Registration Dossier

Administrative data

Link to relevant study record(s)

Description of key information

Key value for chemical safety assessment

Absorption rate - oral (%):
Absorption rate - dermal (%):
Absorption rate - inhalation (%):

Additional information

In vivo studies of TBBPA's absorption, distribution, metabolism and elimination have been conducted in humans and rats. An in vitro study of TBBPA's potential for dermal absorption (using human skin) has also been performed. The in vivo studies indicate rapid absorption from the gastrointestinal tract with rapid metabolism to conjugates. As a result, systemic bioavailability is low (<2% of an oral dose). The primary route of elimination is in the feces. The in vitro dermal absorption study indicated <1% of a dermal dose would be absorbed.

After a single oral dose, sulfate and glucuronide conjugates were identified as metabolites in blood and urine of human volunteers and rats. In blood, TBBPA-glucuronide was detected in all human subjects, whereas TBBPA-sulfate was only present in blood from two individuals. Maximum plasma concentrations of TBBPA-conjugates were obtained within 4 h of dosing and rapidly declined to reach the limit of detection (LOD) after 8 h. The unconjugated, parent TBBPA moleculte was not present in detectable concentrations in any of the human plasma samples. In rats, TBBPA-glucuronide and TBBPA-sulfate were also the major metabolites in blood, but a diglucuronide of TBBPA, a mixed glucuronide-sulfate conjugate of TBBPA, tribromobisphenol A, and the glucuronide of tribromobisphenol A were also present in low concentrations. TBBPA plasma concentrations in rats peaked at 3 h after administration and thereafter declined with a half-life of 13 h; maximal concentrations of TBBPA-glucuronide were also observed 3 h after administration. Peak plasma concentrations of TBBPA-sulfate were reached within 6 h after administration. The results indicate rapid absorption of TBBPA from the gastrointestinal tract and rapid metabolism of the absorbed TBBPA by conjugation resulting in a low systemic bioavailability of TBBPA.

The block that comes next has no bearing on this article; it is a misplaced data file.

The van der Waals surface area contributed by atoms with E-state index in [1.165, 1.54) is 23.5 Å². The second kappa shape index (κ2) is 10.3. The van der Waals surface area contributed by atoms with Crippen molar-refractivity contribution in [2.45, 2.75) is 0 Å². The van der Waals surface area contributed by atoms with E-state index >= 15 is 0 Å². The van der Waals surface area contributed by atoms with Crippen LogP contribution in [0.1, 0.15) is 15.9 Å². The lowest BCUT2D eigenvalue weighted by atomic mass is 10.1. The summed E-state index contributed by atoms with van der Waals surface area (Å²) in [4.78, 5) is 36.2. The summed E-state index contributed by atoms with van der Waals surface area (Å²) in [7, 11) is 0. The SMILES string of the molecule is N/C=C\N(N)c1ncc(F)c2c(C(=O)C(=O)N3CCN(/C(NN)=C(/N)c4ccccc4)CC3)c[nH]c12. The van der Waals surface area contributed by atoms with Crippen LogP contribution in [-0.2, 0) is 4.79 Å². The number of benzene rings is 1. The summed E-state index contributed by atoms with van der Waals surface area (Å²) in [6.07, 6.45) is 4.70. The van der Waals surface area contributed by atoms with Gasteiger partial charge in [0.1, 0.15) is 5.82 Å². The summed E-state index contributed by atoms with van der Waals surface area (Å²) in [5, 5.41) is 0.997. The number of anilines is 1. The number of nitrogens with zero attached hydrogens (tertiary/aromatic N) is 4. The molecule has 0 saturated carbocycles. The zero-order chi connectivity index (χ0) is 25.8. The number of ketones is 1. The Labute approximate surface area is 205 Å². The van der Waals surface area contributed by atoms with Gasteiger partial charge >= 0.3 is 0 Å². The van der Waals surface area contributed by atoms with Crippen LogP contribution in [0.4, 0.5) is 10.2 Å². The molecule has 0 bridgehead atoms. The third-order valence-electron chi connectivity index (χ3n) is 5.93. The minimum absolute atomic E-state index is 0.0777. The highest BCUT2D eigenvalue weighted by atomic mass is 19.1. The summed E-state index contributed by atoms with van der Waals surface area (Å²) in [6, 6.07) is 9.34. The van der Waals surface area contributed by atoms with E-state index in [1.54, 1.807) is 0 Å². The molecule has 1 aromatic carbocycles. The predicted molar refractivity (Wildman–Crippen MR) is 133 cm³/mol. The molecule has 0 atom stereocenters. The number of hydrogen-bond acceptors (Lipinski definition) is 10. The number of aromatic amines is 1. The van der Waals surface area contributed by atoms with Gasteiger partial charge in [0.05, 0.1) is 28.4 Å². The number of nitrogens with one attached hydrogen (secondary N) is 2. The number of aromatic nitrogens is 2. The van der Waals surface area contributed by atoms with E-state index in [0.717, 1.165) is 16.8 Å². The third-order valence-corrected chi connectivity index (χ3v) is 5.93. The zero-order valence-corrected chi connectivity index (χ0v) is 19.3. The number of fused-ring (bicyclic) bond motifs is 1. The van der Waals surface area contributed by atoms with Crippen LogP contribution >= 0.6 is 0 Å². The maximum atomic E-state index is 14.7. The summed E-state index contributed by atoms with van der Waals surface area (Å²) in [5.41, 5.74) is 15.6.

The effect of multiple doses and route of administration was investigated in rats using 14C-TBBPA. Rats eliminated > 90% of total radioactivity in feces by 72 hr following single oral doses of 2 to 200 mg/kg. Most of the dose was eliminated in the first 24 hr. At 72 hr after administration of the highest dose, the amounts of 14C found in the tissues were minimal (0.2 - 0.9%). With repeated daily oral doses (20 mg/kg) for 5 or 10 days, the cummulative percent dose eliminated in the feces was 85.1 +/- 2.8and 97.9 +/- 1.1, resepectively. In all studies radioactivity recovered in urine was minimal, <2%. Repeated dosing did not lead to retention in tissues. Following IV administration, feces was also the major route of elimination, and the radioactivity in the blood decreased rapidly and was described by a biexponentail equation, consistent with a two-compartment model. The key calculated kinetic parameters are terminal elimination half-life (t1/2 Beta) = 82 min; area under the blood concentration-time curve from time 0 to infinity (AUC) = 1440 ug x min/ml; and apparent clearance (CL) = 2.44 ml/min. Althougth readily absorbed from the gut, systemic bioavailability of TBBPA was low (<2% of the dose). TBBPA underwent substantial first pass effect in the liver; TBBPA was rapidly metabolitzed and eliminated in the bile. Approximately 50% of an oral dose of 20 mg/kg was detected in the bile within 2 h. The extensive extraction and metabolism by the liver limits systemic exposure

An in vitro derrmal absorption study showed that <1% of a dermal dose would be absorbed, indicating very poor absorption through the skin. Using human skin and 14C-TBBPA, the skin's stratum corneum was an efficient barrier to absorption of TBBPA.